The question has been posed before whether Bailey really listens when he plays with others. The answer seems clearly to be yes, but only when viewed from afar. Bailey isn't the sort of player who engages in call-and-response and riff mimicry. He's as often engaged in soliloquy as in dialogue. But that's in part because his vocabulary on the guitar is just so extensive. His playing varies with different projects, and he refers more to the way in which collaborators plays than to what they just played. With Mori, he left open spaces of feedback and hum, custom built for her to fill. He thumped his low strings to suggest her percussive flights, he strummed quickly and laid on and off the volume pedal, emitting distorted shrapnel as Mori's rhythm lines sometimes explode, pan and fade.

Bailey and Cyro Baptista, who paired off for the second night, are an odd and long-standing duo. The percussionist is full of fast and abrupt shifts, moving helter skelter through an array of drums and devices. Bailey's changes are just as fast, but aren't built of alterations in instrument, tempo or mood. With no central nervous system, the duo presumably would need to be aware of where the other is at all times for anything to happen at all.

That, however, is a challenge for Baptista, who leads far more than he follows. For this duet, he had an unusually large arsenal in tow, including a six-piece gamelan, bass, conga and clay drums and electronics, in addition to his myriad of handheld devices. As it happens, his unending evolutions worked well with Bailey; while there's never a thing to hold on to for more than 10 or 12 seconds, the broken phrases and splintered thoughts kept motion forward, and Bailey, surprisingly (and to his credit) became the backbone. Baptista's electronics (primarily reverb and delay applied to voice or mouth instruments, and an electronic drum pad) weren't used to smooth the edges of his scattershot playing, but did help to create some less hyper atmospherics.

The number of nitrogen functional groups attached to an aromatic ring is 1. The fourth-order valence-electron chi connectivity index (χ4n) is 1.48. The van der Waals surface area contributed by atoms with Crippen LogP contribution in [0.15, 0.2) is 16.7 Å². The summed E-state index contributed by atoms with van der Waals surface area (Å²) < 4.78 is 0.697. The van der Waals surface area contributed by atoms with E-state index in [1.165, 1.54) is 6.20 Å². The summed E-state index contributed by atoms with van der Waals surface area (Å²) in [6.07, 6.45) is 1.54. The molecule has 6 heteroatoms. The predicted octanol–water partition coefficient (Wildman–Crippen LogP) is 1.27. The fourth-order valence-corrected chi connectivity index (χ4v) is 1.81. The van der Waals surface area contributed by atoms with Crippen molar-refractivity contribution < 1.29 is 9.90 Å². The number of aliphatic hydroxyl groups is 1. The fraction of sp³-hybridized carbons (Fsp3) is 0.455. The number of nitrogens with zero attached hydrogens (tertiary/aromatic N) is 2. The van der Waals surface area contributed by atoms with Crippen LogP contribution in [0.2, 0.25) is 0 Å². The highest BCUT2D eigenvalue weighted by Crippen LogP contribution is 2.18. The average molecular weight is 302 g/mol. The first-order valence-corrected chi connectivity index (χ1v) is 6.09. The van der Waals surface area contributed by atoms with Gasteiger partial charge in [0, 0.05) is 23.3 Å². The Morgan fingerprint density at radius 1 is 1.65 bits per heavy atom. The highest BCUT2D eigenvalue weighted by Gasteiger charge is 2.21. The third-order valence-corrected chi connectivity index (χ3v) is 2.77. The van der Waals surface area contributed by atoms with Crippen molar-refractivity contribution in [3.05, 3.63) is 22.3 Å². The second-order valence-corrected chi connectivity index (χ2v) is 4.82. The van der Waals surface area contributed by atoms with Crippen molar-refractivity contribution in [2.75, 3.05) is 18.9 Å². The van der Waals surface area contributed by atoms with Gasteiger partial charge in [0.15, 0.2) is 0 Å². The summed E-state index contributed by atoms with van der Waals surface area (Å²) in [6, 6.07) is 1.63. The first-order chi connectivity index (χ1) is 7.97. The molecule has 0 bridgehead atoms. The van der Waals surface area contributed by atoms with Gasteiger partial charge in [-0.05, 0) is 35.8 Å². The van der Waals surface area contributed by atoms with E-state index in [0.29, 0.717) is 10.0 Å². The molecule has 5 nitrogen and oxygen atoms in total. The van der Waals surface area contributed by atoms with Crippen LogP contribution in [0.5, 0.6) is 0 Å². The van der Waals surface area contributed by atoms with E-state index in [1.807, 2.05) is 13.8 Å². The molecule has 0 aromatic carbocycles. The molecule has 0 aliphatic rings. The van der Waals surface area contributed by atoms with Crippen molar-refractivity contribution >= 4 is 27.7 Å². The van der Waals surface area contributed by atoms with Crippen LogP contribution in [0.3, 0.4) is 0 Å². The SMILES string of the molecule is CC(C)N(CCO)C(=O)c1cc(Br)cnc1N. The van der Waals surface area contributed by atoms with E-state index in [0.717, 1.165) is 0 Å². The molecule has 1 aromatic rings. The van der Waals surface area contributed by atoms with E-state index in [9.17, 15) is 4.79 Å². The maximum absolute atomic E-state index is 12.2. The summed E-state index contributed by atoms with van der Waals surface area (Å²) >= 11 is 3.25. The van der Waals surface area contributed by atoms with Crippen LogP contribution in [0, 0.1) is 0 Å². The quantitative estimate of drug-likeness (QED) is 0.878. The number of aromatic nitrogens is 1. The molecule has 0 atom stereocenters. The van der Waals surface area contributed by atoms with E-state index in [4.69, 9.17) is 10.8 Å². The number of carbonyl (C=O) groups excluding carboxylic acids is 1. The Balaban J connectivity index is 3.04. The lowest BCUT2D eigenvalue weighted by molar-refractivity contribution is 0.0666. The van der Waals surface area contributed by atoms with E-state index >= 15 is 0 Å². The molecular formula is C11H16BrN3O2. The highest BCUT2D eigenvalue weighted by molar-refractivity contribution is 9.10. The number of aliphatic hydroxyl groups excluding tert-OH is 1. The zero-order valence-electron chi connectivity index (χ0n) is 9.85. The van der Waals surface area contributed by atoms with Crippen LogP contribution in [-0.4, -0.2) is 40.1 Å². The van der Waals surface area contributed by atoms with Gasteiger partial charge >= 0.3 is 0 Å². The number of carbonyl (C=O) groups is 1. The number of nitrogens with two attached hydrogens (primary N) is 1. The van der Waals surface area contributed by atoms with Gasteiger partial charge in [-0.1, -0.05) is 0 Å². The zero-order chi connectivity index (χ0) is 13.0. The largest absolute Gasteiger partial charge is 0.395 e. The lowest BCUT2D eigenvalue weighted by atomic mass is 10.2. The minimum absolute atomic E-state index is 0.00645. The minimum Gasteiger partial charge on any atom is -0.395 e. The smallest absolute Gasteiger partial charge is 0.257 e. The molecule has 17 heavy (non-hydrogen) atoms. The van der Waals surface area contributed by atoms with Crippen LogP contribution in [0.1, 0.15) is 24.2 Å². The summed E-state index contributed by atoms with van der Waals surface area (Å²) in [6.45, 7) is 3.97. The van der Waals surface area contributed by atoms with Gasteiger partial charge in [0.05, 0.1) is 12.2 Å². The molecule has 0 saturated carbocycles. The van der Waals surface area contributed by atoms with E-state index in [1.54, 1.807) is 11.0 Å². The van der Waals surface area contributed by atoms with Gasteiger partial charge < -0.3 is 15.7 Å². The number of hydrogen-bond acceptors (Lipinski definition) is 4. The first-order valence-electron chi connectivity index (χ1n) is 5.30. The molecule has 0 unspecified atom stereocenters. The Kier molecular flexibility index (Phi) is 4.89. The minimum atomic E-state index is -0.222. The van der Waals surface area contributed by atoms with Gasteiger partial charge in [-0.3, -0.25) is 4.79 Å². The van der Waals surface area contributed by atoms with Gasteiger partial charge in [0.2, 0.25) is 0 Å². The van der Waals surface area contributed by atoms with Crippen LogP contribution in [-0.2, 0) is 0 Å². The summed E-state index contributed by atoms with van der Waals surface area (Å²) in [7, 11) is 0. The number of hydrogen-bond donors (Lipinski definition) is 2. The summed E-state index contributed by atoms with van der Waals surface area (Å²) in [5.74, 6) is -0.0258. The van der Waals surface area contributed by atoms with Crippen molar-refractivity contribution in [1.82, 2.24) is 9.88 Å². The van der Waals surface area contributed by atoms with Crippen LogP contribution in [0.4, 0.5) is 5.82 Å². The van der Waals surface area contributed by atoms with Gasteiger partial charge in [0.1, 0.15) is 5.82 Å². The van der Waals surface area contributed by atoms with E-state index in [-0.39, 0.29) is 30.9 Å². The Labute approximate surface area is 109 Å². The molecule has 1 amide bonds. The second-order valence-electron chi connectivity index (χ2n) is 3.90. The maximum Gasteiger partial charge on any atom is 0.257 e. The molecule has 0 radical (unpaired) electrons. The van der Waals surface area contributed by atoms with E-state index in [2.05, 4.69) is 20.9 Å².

For the second set, however, roles were reversed, with Cyro in charge, swinging Brasilia, laying down funky harp, looping, speeding up and singing along with himself on "All the Way." Bailey played Oscar Peterson to Baptista's Ella Fitzgerald, a pure accompanist, chordal structures and arpeggios. The meeting of two good-humored souls shone through. It's a bit of camp, and all told not the most satisfying of Bailey's meetings, but pure entertainment, right down to Bailey blowing the smoke off his pistol-finger to close the set.

The third night's meeting with the Tennessee two, the Shaking Ray Levis, featured Bailey's heaviest playing of his visit, going more for volume and overdrive than in the previous two relatively subdued affairs. His distorted guitar meshed nicely with Dennis Palmer's keyboard wash, and his fast lines fit well with Bob Stagner's quick drumming, making this the most overtly ensemble playing of the three nights. The Levis alone are a dynamic ensemble, mixing drum flurries and swaying electronics with occasional vocals.

If the previous two nights were about Bailey's circuitous, obtuse means of collaborating, this was straightforward from the top, at times verily avant rock. Bailey let distortion ring over clustered notes, while Palmer let loose the occasional blues holler. "Well, George Bush is doing alright," he drawled. "You can bet he's raking in the cash like nobody's business, and he's losing control like a sorcerer's apprentice." And if Bailey didn't exactly play the blues with Palmer, he somehow still played like a bluesman.

Over the course of three nights, what became apparent is that Bailey's choices makes sense, even if sometimes they make sense of something that happened 20 minutes ago. He's ike a grandfather sitting at a table, whittling or maybe fixing a clock, who suddenly answers a question that was asked, ignored and forgotten already. And you didn't think he was listening.

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Recent Selections @ Squidco: